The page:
Safety and Security Integrated Model-based Safety Engineering with I-SafE
To improve the completeness and consistency of safety-critical systems specifications, we present an integrated multi-analysis and multi-viewpoint safety engineering tool called I-SafE, which is a solution that supports general safety analysis as well as the specification and analysis of safety requirements traceability to architecture and failure models.
Safety engineering artifacts still have been defined by means of natural text in documents, spreadsheets, or databases. One major issue caused by that is inconsistency between safety requirements, failure models, and architecture . However, safety requirements often result from a safety analysis of the architecture, and, lately, must be allocated to elements of the architecture. In this regard, the existing inconsistencies and incompleteness lead to intensive efforts being required to update the artifacts impacted by the changes, and, consequently, significantly decrease the efficiency of the safety assurance architecture .
To contribute to overcoming this challenge, in this paper we introduce I-SafE: Integrated Safety Engineering, which is an Enterprise Architect based tool that supports the specification of traceable safety requirements, failure models, and architecture models, contributing, then, to ensure safety-by-construction, as safety is considered early in the process of the system design.
The I-SafE features described in this paper will be illustrated using a simplified version of a fictitious electric motor drive (E-Drive) system, which is depicted in the Figure 1.
Specifying Architecture Models with the Embedded Modeling Profile
I-SafE supports the specification of Functional, Logical, and Technical aspects of the architecture, which are based on the Embedded Modelling Profile . Examples of the architecture modelling toolbox provided by I-SafE is depicted in Figure 2.
Creation of Failure Models with I-SafE
I-SafE supports creating failure models of the types Component Fault Trees - CFTs, Failure Modes and Effects Analysis - FMEAs, and Markov Chains that are associated to architecture elements. Due to space constraints, only the CFT and FMEA support are described in this paper.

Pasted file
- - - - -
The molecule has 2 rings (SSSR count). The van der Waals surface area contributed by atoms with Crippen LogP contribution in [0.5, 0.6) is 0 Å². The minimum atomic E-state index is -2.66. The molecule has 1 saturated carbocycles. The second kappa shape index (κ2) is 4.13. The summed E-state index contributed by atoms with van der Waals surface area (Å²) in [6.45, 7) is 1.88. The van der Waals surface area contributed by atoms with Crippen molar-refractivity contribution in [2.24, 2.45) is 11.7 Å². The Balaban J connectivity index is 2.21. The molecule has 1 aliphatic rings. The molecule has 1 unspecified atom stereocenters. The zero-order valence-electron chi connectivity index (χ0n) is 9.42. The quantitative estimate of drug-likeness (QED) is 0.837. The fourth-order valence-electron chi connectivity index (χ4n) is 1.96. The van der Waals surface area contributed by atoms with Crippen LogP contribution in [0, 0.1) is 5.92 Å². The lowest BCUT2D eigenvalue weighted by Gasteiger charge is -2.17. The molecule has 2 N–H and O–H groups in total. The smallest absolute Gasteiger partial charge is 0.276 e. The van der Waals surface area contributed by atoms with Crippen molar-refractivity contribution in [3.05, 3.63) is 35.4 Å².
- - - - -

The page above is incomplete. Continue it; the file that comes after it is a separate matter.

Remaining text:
Component Fault Trees (CFT) extend standard fault trees with the concept of modularity in component based specifications. For example, Figure 3 depicts a CFT created with I-SafE for the emergency shut-off component of the E-Drive system illustrated in Figure 1.
The I-SafE’s support regarding the specification of FMEA is based on interface-focused IF-FMEA  for each system component. For instance, Figure 4 depicts an FMEA for the E-Drive's Pedal Sensor shown in Figure 1.
Tracing safety requirements specified with natural language to failure models and the architecture
In order to conveniently support the creation of trace links, I-SafE provides an autocomplete mechanism that suggests elements that should be referenced in the safety requirement being specified. These suggestions are made when the text being written has similarities with the names of elements present in the failure models or architecture models. For instance, as shown in Figure 5, as soon as the user starts to type the text fragment “The M”, the suggestions of the architecture component “MicroController” (cf. Figure 1), along with other elements that have similarities with this string, such as the MicroController CFT (cf. Figure 2), are shown in the suggestion list.